Paul proposes that, “We are the soap that is going to clean up the digital industry.”
Conversion optimisation has been around for a while (Elite Camp conf has been going for 7 years) so what’s the issue? People are jumping on the bandwagon.
“There’s a proliferation of bullshit content “ @PeepLaja via @paulrouke Click to tweet
There’s also two bad, overused acronyms, #CRO (conversion rate optimisation) and #MVT (multivariate testing) that are letting the industry down. Instead optimisers need to pioneer Continuous Business Growth (CBG).
Sanity metrics of CBG:
- % of tests that deliver an uplift.
- The average increase achieved by your tests.
- % of tests that are conclusive.
- % of tests that deliver learnings.
Paul’s research into the businesses shows that most money is being spent on tools and technology.
“Blind investment in feature rich tools represents one of the biggest wastes of marketing budget. Period.” – @paulrouke Click to tweet
Really there should be more investment in the people and methods that can get the most out of any tools that you use. Tackling a change to company culture is necessary too in order to see uptake of new strategies.
SaaS Conversion Optimization: Metrics, Process and Hacks by Stephen Pavlovich, @conversion_com
Stephen’s talk was aimed at not just Saas businesses but websites that require ongoing action from the user such as news publishing sites.
Stephen’s recommended strategy is similar to one Bas van den Beld expressed earlier, work out your goals first. After that you can find the KPIS that measure the goals, the data you need to look at, the insights you need to seek, the strategy to get there, the tests up need to run.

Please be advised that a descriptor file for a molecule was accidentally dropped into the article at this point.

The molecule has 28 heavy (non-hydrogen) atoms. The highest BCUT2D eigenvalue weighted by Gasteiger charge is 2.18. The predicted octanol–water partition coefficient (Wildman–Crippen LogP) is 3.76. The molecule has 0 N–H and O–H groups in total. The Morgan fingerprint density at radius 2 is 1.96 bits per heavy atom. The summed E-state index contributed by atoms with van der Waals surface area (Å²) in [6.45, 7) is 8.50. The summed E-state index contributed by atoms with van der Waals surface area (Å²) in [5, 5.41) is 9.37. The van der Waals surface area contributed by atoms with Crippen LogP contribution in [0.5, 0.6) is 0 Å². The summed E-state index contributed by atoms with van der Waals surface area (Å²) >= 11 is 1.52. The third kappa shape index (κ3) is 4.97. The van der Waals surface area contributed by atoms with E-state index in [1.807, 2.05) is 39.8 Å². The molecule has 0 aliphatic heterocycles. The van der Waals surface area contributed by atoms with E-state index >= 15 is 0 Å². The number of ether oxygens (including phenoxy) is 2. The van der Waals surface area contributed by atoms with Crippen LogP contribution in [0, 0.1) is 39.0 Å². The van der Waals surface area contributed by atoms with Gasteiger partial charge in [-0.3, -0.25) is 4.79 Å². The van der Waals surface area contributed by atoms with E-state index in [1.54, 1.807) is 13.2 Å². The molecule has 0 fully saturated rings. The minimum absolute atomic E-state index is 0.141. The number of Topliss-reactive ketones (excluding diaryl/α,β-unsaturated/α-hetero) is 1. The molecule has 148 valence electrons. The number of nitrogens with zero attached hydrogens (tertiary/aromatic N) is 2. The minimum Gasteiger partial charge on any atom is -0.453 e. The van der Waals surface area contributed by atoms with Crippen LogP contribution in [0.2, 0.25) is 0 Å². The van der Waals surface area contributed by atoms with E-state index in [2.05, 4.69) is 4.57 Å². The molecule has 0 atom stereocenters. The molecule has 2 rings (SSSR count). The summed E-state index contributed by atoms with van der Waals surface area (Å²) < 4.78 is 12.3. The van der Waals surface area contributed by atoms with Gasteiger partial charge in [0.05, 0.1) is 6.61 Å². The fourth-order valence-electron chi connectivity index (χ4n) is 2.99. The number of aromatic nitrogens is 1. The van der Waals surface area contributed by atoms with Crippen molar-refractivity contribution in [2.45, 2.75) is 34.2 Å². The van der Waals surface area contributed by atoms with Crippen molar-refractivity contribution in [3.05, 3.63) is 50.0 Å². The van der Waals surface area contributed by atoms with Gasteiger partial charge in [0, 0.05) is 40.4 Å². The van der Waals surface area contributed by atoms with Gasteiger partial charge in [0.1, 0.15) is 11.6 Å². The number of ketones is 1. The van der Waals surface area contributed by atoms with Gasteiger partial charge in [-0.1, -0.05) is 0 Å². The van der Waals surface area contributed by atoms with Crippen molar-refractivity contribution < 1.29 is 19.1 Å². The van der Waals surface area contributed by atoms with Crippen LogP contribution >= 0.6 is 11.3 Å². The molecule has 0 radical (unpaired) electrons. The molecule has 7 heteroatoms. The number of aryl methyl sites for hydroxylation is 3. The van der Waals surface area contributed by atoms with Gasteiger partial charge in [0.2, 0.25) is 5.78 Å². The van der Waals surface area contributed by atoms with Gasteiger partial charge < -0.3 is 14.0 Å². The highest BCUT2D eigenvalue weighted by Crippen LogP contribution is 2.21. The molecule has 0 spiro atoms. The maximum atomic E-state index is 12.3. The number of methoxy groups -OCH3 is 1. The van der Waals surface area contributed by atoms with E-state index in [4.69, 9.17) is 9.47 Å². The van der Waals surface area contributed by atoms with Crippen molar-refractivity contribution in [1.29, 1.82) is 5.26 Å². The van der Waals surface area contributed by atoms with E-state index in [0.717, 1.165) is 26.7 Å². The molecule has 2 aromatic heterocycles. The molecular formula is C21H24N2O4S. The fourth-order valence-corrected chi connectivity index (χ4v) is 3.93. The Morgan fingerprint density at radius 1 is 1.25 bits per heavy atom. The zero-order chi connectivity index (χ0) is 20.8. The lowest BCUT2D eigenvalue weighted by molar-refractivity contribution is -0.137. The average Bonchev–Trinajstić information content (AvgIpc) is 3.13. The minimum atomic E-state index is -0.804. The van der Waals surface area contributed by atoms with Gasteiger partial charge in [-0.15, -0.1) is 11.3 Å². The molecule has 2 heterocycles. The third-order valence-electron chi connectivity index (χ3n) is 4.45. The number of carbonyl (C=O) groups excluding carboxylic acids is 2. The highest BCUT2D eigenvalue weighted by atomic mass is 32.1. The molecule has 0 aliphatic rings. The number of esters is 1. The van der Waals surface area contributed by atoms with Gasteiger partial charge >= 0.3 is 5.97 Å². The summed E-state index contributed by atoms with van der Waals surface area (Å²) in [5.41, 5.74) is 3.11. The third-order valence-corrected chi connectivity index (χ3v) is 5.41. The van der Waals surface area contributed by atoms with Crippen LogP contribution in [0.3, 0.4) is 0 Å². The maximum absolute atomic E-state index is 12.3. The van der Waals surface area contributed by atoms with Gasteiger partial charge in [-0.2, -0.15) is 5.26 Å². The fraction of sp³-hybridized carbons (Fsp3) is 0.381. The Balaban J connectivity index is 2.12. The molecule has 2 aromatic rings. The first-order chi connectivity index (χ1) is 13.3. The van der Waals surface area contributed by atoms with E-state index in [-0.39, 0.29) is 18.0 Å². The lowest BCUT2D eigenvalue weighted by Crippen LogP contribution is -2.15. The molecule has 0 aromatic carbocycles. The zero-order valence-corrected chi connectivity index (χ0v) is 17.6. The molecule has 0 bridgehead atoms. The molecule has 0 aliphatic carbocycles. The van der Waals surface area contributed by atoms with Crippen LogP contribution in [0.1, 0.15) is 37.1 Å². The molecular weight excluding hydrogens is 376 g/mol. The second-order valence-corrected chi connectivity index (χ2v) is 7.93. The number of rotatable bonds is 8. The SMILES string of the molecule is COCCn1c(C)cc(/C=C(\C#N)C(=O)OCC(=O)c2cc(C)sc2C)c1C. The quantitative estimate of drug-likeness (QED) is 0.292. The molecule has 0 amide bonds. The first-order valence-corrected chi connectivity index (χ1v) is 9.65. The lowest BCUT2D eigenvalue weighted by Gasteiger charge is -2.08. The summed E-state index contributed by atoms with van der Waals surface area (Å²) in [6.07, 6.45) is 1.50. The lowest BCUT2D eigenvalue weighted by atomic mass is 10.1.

In a case study of a Saas client, GoToMeeting, Stephen revealed that their free trial offer had a poor rate of conversion to paying customers. What was occurring for GoToMeeting also occurs for many other Saas businesses.
A couple of solutions:
- Don’t convert to trial before the customer is sold on the product.
- Get more qualified leads by getting people to sign up with a corporate email address. They’ll be more likely to convert later on.
- Encourage or incentivise trial users to use the product during trial aka become an active trial. They’re far less likely to convert if they signed up too easily and then were too busy to make use of the trial.
Trial users need to reach a point where they realise, “A-ha, that’s how I’m going to use the product.”
“The a-ha moment is the tipping point for retention.” – Stephen Pavlovich of @conversion_com Click to tweet
You need to look at churn before acquisition. If you don’t address churn it will rise in line with acquisition.
Duolingo have a great onboarding experience. There’s no sign up page or set up process, just pick a language and start using the app. As the user begins to go through the course they’re prompted to “Save their progress”. The idea is that the user has already had their a-ha moment. They’ll be very motivated to fill in the signup form to save their progress.
Deliver the A-ha moment as soon as possible – even before the user signs up, as Duolingo do.
Need to remember that you’re not selling a product, you’re selling the buyer with your product. You’re selling them their goal, which could be wide ranging among your customers.
“Use simple Q&A to sell to an audience segment and find out what’s important to them.” – Stephen Pavlovich of @conversion_com Click to tweet
Pricing a Saas product
Add an option that is too expensive to be desirable. It will increase the share of sales that go to your middle priced product, which used to be your most expensive one. For more info read The Psychology Of Prices. These are known as decoy price plans.
Thanks Stephen for an awesome presentation.